So Ted and I drove across town to pick up the desk from John and a book shelf, too. I have to admit, I wasn't really wowed with the desk at first. It was sort of big and industrial looking and very heavy. I've always had antique wood furniture. But when I set the desk up in my office and sat down for the first time, oh boy! I was dazzled by the shiny polished surface, how comfortable it was to work at. And the room! I can now keep all of my critical books close at hand, as well as a few of my favorite knickknacks. I think I'm in love--thanks, John!
The desk is made by McDowell & Craig, a company that's been around since the 1940s. My home office is too tiny to photograph the desk properly, but here's an image I sniped from Retro Office; it more or less looks like this:
Close up of some of the
A jar of marbles that my dad bought for me at an estate sale; a smoky quartz crystal ball (to dispell negativity and promote healing); a Viking era brooch; one dozen worry dolls that I picked up in Guatemala; a half dozen Anglo-Saxon lead spindle whorls; a Roman winged penis amulet; a 4000 year old (supposedly) goddess figure I bought from an antiquities dealer in London; a lump of amethyst, my birthstone, given to me by my grandfather; an egg-shaped piece of chrysocolla, considered a healing stone; and a gigantic lingam stone I got in India (boy, that was one heavy souvenir to carry in my backpack for three months). The wooden box is one Ted made when he was a kid, and holds a secret treasure.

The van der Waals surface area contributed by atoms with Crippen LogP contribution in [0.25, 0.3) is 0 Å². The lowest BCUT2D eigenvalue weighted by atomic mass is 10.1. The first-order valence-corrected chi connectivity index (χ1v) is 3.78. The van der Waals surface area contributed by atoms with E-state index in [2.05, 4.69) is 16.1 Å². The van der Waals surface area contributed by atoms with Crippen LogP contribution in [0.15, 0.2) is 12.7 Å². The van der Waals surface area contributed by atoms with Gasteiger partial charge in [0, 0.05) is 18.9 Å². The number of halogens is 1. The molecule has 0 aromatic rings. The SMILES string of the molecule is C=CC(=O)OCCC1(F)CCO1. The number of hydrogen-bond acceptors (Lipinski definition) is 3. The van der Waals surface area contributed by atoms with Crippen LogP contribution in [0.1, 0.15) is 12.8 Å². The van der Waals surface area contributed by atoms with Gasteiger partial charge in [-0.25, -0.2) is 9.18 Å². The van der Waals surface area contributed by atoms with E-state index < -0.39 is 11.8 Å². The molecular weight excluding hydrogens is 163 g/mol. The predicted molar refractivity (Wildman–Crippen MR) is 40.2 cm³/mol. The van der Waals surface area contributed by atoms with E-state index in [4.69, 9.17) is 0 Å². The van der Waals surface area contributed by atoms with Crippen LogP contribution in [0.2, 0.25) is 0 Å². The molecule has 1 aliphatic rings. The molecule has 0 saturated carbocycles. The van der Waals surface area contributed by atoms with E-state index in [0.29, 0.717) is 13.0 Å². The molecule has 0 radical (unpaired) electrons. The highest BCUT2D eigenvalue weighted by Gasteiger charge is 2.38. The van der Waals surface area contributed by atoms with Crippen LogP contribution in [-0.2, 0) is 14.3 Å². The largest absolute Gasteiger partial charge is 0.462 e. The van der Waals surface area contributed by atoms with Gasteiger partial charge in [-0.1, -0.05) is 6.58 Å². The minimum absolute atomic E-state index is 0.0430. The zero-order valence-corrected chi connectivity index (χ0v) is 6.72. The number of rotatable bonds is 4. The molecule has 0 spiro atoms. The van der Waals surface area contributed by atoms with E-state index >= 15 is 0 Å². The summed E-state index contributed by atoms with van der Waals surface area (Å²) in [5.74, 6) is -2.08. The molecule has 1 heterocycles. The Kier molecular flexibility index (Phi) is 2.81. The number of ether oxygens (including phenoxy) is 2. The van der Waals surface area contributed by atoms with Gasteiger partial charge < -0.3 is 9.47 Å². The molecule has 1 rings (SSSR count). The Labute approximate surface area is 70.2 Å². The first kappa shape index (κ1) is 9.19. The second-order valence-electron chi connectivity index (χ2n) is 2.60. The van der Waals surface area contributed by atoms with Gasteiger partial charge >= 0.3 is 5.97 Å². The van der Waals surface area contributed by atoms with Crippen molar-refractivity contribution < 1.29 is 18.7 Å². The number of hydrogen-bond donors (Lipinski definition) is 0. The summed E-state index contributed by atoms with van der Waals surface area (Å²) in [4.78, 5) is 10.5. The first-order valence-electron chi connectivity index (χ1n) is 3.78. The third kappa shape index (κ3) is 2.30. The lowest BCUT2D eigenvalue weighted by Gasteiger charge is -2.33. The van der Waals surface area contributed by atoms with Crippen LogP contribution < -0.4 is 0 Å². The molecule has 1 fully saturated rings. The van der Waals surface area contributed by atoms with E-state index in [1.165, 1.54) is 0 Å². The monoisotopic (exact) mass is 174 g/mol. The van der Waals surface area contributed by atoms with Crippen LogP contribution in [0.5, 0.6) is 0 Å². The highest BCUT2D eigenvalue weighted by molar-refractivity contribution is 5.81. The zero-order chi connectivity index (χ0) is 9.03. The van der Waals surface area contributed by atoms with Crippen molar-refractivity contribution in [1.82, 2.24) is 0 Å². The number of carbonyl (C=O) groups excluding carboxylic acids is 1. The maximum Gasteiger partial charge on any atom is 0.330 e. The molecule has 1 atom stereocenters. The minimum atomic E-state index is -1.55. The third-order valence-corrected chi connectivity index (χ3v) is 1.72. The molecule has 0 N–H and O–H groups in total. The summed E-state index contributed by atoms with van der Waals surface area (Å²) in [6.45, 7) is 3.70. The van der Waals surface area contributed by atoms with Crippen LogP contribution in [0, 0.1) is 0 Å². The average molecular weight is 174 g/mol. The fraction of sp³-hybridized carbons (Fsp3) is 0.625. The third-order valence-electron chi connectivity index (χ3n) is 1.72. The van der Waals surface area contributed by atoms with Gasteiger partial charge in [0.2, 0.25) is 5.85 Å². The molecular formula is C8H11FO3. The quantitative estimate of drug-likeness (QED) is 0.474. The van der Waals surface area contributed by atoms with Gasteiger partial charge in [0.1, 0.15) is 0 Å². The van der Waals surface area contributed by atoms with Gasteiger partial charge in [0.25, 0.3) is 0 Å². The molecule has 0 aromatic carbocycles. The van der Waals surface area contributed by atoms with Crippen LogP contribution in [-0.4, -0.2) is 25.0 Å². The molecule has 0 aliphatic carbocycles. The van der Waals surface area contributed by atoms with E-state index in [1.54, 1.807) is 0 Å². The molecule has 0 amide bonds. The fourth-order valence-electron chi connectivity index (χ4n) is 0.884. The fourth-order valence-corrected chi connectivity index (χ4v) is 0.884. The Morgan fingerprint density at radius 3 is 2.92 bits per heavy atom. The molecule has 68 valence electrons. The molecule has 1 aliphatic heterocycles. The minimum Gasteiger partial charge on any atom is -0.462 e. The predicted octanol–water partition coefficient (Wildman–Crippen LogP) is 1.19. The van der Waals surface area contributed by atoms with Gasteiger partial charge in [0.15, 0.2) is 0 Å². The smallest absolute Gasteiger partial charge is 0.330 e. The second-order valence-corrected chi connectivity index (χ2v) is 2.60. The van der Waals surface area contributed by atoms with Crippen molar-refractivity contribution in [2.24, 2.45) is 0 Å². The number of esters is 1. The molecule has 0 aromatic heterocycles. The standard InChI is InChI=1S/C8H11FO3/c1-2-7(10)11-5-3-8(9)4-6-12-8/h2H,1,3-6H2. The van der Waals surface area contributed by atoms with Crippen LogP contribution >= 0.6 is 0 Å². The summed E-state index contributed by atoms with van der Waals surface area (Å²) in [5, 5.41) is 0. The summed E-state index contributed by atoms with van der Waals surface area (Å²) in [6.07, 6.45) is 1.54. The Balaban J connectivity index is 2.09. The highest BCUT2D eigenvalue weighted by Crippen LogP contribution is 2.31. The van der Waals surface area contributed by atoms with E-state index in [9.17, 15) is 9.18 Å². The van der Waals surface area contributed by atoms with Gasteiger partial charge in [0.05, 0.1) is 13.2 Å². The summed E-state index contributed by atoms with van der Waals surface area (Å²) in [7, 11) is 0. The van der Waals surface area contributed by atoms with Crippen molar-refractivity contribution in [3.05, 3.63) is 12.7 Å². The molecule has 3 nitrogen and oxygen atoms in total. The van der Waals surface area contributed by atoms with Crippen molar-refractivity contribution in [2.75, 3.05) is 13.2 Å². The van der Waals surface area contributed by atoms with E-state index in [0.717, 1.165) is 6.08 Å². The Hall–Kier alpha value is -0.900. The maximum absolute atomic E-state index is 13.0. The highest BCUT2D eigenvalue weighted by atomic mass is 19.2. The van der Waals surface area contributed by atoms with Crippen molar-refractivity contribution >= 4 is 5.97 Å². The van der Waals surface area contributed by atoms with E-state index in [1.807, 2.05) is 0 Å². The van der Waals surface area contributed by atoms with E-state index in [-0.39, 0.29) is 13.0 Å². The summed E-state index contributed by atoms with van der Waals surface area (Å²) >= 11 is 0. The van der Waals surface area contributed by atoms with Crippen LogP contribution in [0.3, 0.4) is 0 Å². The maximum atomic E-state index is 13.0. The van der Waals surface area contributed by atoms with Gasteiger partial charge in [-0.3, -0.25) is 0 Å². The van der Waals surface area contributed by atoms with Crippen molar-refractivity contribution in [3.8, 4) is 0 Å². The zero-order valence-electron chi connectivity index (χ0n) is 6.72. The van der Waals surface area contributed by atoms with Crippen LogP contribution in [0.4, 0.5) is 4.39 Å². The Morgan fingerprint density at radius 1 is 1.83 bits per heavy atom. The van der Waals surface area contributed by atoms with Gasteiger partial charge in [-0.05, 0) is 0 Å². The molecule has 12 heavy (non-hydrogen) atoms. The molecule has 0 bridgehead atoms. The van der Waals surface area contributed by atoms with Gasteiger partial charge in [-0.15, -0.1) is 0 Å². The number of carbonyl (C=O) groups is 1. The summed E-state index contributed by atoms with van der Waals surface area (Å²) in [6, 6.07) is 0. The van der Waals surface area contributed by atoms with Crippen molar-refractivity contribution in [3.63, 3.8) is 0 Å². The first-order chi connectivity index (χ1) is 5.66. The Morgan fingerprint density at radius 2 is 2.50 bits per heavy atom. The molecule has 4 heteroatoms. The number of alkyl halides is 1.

I like collecting antiquities, and try to deal only with reputable merchants who can guarantee the provenance with money-back offers (i.e., I stay away from eBay for the most part). Of the few dozen pieces I have, some are probably even genuine. :-) I like feminine and domestic items, nothing flashy. Bronze rings. A bead bracelet. The spindle whorls, for example, were dug up in an English pasture by an amateur metal detecting enthusiast who sold them to me for beer money. Stuff like this, he wrote, is quite common. But to me, they're pretty special, a warm, solid connection to some woman who lived a thousand years ago. I like to hold them in my hand and contemplate what this unknown woman must have been thinking about as she tended to her weaving. Her tasks of feeding and clothing her family are not all that different from mine, where I try to make a comfortable home for those I love.
Close up of three of the spindle whorls, uncleaned--I like having my own little bit o' England sitting on the desk.
Anyway, having a desk with enough space to set up my toys is a blast. I don't know why I didn't get a bigger desk ages ago. My old nun's desk has been moved to the other room, where we're (finally) setting up the Playstation and the Dance Dance Revolution metal pads.